By: Vincent in’t Veld
While not the only barometer of the embryonic, the escalating and the potentially important, Google Trends does illustrate evolving developments better than most. Search for the term ‘hybrid cloud’ on Trends and you’ll see a mountain face of public interest rise from sea level in early 2010 to today’s current peak.
There have been significant moments along the way, notably with the inclusion of the term in Gartner’s forecast of the top 10 strategic technology trends of 2014. Yet interest has never been greater than it is today.
For those still not sold on the idea, here’s a quick primer.
Hybrid cloud refers to an IT deployment model that combines a data centre or private cloud with public cloud from a commercial provider such as Amazon, Microsoft or Softlayer. The former is private infrastructure used by a single organisation behind a firewall. The latter is public infrastructure. Workloads move between these private and public clouds as required over an encrypted connection.
So that answers the technical ‘what’, but how about the more important ‘why’? There are lots of good reasons to explore hybrid cloud. Key among them is what might be termed the ‘best of both worlds’ argument – the security and control of private combined with the agility and flexibility of the public. And there are many sources of expertise willing to make the case, too. For example, there’s this from a February 2015 whitepaper by analyst firm IDC. In it, IDC’s Glen Duncan wrote:
“Hybrid clouds are more than just the middle ground between public and private. Hybrid clouds, when properly designed, integrate compute, storage, security, networking, applications and management into a common, highly orchestrated on-premise/off-premise "workspace" that enables IT operations and application developers to leverage the speed and agility of public cloud in concert with the existing tools, systems, and policies being used in the enterprise data centre.”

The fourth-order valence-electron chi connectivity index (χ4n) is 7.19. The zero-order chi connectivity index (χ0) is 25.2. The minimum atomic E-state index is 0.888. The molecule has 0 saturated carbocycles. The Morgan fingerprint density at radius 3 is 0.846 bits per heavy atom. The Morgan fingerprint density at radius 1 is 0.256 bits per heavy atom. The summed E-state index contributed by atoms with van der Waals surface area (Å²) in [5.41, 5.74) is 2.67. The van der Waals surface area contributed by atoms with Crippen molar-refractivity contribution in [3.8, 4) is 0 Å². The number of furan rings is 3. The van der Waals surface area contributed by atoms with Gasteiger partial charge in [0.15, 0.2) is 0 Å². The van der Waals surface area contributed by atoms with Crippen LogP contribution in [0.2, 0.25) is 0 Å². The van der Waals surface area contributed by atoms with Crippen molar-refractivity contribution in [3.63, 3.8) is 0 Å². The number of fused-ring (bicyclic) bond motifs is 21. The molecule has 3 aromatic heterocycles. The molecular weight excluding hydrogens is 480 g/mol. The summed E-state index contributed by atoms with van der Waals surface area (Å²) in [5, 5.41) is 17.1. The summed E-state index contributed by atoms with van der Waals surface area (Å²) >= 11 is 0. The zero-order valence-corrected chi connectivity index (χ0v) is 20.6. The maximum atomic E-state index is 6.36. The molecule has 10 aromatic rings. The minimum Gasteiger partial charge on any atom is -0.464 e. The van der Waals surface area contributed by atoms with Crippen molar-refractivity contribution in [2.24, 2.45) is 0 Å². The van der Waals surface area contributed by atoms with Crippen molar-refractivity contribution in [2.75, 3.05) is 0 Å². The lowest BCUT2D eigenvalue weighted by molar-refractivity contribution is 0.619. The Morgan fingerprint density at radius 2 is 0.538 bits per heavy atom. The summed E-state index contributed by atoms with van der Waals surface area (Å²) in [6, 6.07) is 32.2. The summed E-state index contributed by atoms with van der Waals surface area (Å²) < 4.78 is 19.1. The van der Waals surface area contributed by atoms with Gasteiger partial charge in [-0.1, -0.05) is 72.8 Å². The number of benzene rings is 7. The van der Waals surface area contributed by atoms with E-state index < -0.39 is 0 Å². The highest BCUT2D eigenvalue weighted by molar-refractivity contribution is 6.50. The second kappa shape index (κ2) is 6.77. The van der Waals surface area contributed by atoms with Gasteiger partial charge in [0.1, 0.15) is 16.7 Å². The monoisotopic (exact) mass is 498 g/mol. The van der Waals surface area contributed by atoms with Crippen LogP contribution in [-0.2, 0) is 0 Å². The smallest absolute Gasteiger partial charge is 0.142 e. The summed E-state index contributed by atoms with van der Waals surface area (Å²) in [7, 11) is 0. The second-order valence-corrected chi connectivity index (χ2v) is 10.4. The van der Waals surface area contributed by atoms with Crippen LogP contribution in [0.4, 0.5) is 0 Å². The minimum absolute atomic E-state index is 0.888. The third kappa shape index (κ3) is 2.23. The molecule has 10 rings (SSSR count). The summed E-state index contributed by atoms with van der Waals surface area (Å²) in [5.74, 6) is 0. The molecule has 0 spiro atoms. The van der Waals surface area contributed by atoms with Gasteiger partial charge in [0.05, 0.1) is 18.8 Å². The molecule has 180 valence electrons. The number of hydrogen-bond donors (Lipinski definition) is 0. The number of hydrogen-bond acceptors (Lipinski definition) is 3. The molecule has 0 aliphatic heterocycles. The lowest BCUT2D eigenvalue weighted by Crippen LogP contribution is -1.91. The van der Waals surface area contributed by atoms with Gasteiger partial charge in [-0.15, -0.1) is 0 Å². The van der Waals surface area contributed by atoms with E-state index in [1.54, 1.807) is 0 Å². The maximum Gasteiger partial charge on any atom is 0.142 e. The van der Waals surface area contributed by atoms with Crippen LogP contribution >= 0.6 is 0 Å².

So if that covers the ‘what’ and ‘why’, let us move onto the ‘where’ to build your hybrid cloud. Glen Duncan went on to argue in his IDC paper that colocation is “an important element of the hybrid cloud story”. Naturally, we agree. Especially, when you consider that one of the major success factors for hybrid cloud is getting the connectivity between the clouds and your data centres right, in terms of performance, throughput and security.
A point that is validated in a recent IDG survey, which stated 90% of European organisations identify connectivity between on premise and cloud-based workloads as the biggest barrier to hybrid cloud adoption.
So if connectivity is the major concern, why is colocation the answer? The best way to answer this is to look at the alternatives. The internet is one option but it suffers latency, throughput and security issues.
Another is to extend your wide area network, but this has both scalability and cost issues – especially when you are running high volume workloads and need to connect to multiple clouds.
By colocating your private infrastructure within the same data centre as the access points to the leading public cloud platforms, you eliminate the above connectivity concerns, enabling you to build an efficient, future-proof IT infrastructure solution with the service level agreements you need.